Greek Prime Minister Andreas Papandreou today hailed the outcome of yesterday's nationwide municipal elections as a resounding vote of confidence in his year-old Socialist government.
With the final results in from the first round of the election to pick new mayors and municipal councils, the prime minister claimed victory for his Pan-Hellenic Socialist movement (Pasok) even though the races in the nation's main urban centers proved inconclusive. Many of the governments in these cities, where a large portion of the population is concentrated, will not be determined until runoff elections next Sunday.
Terming the results "a tremendous victory for change," Papandreou said on television early today, "I must admit for my colleagues and myself, for members and cadres of Pasok, this great victory gives us the strength and hope for the great creative work we have undertaken to bring the great change for our country."
"Change" is Pasok's political slogan.
The prime minister's upbeat assessment of the elections, the first public sounding of the Greek electorate since Papandreou was swept into power exactly a year ago, was immediately disputed by political rivals on his right and left.
The conservative New Democracy Party that Papandreou turned out of office and the pro-Moscow Greek Communist Party, which increasingly has tried to appeal to the left wing of his Socialist movement, insisted that the complex electoral results vindicated their criticism of Papandreou and his government.
Assessments of the national beneficiaries of the municipal elections varied greatly, depending on who analyzed the results. It also depended on whether one went back to the results of the last municipal elections in 1978 or the less comparable parliamentary elections last year.
The government based its own assessment on the 1978 election, perhaps the more honest barometer given the historic difference in local and national voting patterns.
On this basis, government spokesman Dimitris Maroudas said today that Pasok-supported candidates had triumphed with indisputable majorities in 84 municipalities. Candidates supported by the New Democracy Party won in 29 localities, while the Communist Party took seven. Maroudas said that in 140 other municipalities no slate won 50 percent of the vote, mandating the runoff elections between the top two candidates.
Pasok officials were confident of victory in these runoffs, where they expected the Communists to vote for Pasok candidates when the final round is between the Socialists and the conservatives.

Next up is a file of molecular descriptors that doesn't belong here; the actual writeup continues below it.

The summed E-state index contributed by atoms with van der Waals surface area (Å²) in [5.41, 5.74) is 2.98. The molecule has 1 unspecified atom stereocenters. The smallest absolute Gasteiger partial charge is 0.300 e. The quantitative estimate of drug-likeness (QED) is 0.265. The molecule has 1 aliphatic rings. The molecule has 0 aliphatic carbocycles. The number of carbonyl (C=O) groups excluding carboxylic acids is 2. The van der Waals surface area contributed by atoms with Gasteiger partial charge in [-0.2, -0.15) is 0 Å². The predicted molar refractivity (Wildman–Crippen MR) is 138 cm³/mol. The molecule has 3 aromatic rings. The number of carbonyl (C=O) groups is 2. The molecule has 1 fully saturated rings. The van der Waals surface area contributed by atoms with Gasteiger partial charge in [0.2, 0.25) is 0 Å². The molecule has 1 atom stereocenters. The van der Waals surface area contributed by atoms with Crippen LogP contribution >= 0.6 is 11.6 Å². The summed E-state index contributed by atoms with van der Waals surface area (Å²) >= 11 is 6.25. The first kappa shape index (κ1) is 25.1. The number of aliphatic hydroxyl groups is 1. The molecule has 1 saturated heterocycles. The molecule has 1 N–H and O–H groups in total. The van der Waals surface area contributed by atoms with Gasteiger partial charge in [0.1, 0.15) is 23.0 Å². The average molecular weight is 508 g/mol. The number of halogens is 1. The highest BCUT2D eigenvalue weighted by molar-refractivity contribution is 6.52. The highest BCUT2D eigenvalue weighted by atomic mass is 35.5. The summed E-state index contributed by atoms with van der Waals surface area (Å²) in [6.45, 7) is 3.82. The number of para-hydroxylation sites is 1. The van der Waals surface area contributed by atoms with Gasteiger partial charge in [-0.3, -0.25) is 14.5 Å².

Explaining why Papandreou had called the election a "crushing defeat for the right," Maroudas pointed out that in 1978 the New Democratic Party had emerged from both rounds of the election with 118 mayoralties to Pasok's 73. Maroudas, projecting beyond next Sunday, said he expected Pasok would end up this time with 172 or 173. Since local governments are expected to play a key role in Papandreou's plans to decentralize Greece's administration, this was likely to gladden Papandreou.
New Democracy Party leader Evan Ghelos Averoff and Communist Party Secretary General Harilaos Florakis, however, chose to use last year's elections to show that they had cut into Pasok's support. In 1981, Pasok won 48.8 percent of the national vote to the New Democratic Party's 35.9 percent and the Communists' 10.96 percent.
The Communists -- who have been trying to capitilize on disenchantment on the socialist left because of Papandreou's failure to implement the radical domestic and foreign policy changes he had advocated -- based their claims to serious gains on the contests in Greece's major urban centers: Athens, Salonika, and Pireas. In these cities, where more than one-third of Greece's 9.5 million citizens live, the Communist vote ranged from 18.5 percent in the capital to 23.5 percent in Salonika.
"The facts speak for themselves and reveal the truth," the communist newspaper Rizos said. "The candidates representing real change have secured new, significant victories. The numbers confirm the [Communists'] influence and prestige."
The conservative New Democracy Party also focused on the urban vote and drew satisfaction from results in Salonika where its candidate for mayor outpolled the Pasok candidate 40.8 percent to 34.1 and in Athens where it was running only slightly behind Pasok mayoral incumbent Dimitrios Beys' 38.3 percent in a five-way race.
Avaroff noted that in Pireas a far right-winger Aristidis Skylitsis, who had been the appointed mayor under the 1967-1974 Greek military government, received 42.14 percent to Pasok's 36.6.
Although the combined Pasok and Communist vote expected in these urban centers next Sunday could well wipe out the New Democracy candidates for mayor, Avaroff said the fact that his candidates had polled more in those cities than the party had in the 1981 national elections was proof of a rightist resurgence.
Since it has been normal for the governing party to do badly in municipal elections and since Pasok made great strides in the once-conservative countryside while largely holding its own in the important cities, Papandreou appeared to have more reason than any of his opponents to feel that the election outcome vindicated his Socialist government in its first year of power.
Papandreou stressed the importance this will mean to his plans for decentralizing the nation's administration and government: "We feel that our people have elected the mayors and community chiefs, the municipal and community councils, with which we can work in building the Greece of tomorrow."